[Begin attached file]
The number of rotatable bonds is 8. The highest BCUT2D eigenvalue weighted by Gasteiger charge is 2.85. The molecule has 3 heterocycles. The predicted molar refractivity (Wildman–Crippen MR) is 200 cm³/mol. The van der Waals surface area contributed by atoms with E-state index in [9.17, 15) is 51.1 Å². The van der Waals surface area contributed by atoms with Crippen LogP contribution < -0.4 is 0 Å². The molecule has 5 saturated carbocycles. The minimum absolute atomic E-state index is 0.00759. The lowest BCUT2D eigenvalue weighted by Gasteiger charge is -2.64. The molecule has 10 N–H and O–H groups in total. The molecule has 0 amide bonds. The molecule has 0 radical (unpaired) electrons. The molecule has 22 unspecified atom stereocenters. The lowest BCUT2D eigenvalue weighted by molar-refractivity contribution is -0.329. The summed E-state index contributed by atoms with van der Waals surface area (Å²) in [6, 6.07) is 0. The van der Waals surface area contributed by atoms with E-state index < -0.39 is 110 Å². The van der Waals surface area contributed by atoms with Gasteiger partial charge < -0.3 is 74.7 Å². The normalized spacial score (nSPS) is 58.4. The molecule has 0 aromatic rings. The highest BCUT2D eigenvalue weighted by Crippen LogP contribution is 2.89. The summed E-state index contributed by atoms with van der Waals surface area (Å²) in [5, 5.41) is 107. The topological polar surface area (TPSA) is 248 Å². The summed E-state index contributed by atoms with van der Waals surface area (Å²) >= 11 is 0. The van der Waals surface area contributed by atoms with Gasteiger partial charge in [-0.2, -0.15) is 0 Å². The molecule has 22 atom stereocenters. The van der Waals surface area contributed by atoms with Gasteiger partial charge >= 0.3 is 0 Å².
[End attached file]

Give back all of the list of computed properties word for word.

The number of rotatable bonds is 8. The highest BCUT2D eigenvalue weighted by Gasteiger charge is 2.85. The molecule has 3 heterocycles. The predicted molar refractivity (Wildman–Crippen MR) is 200 cm³/mol. The van der Waals surface area contributed by atoms with E-state index in [9.17, 15) is 51.1 Å². The van der Waals surface area contributed by atoms with Crippen LogP contribution < -0.4 is 0 Å². The molecule has 5 saturated carbocycles. The minimum absolute atomic E-state index is 0.00759. The lowest BCUT2D eigenvalue weighted by Gasteiger charge is -2.64. The molecule has 10 N–H and O–H groups in total. The molecule has 0 amide bonds. The molecule has 0 radical (unpaired) electrons. The molecule has 22 unspecified atom stereocenters. The lowest BCUT2D eigenvalue weighted by molar-refractivity contribution is -0.329. The summed E-state index contributed by atoms with van der Waals surface area (Å²) in [6, 6.07) is 0. The van der Waals surface area contributed by atoms with E-state index < -0.39 is 110 Å². The van der Waals surface area contributed by atoms with Gasteiger partial charge < -0.3 is 74.7 Å². The normalized spacial score (nSPS) is 58.4. The molecule has 0 aromatic rings. The highest BCUT2D eigenvalue weighted by Crippen LogP contribution is 2.89. The summed E-state index contributed by atoms with van der Waals surface area (Å²) in [5, 5.41) is 107. The topological polar surface area (TPSA) is 248 Å². The summed E-state index contributed by atoms with van der Waals surface area (Å²) >= 11 is 0. The van der Waals surface area contributed by atoms with Gasteiger partial charge in [-0.2, -0.15) is 0 Å². The molecule has 22 atom stereocenters. The van der Waals surface area contributed by atoms with Gasteiger partial charge >= 0.3 is 0 Å².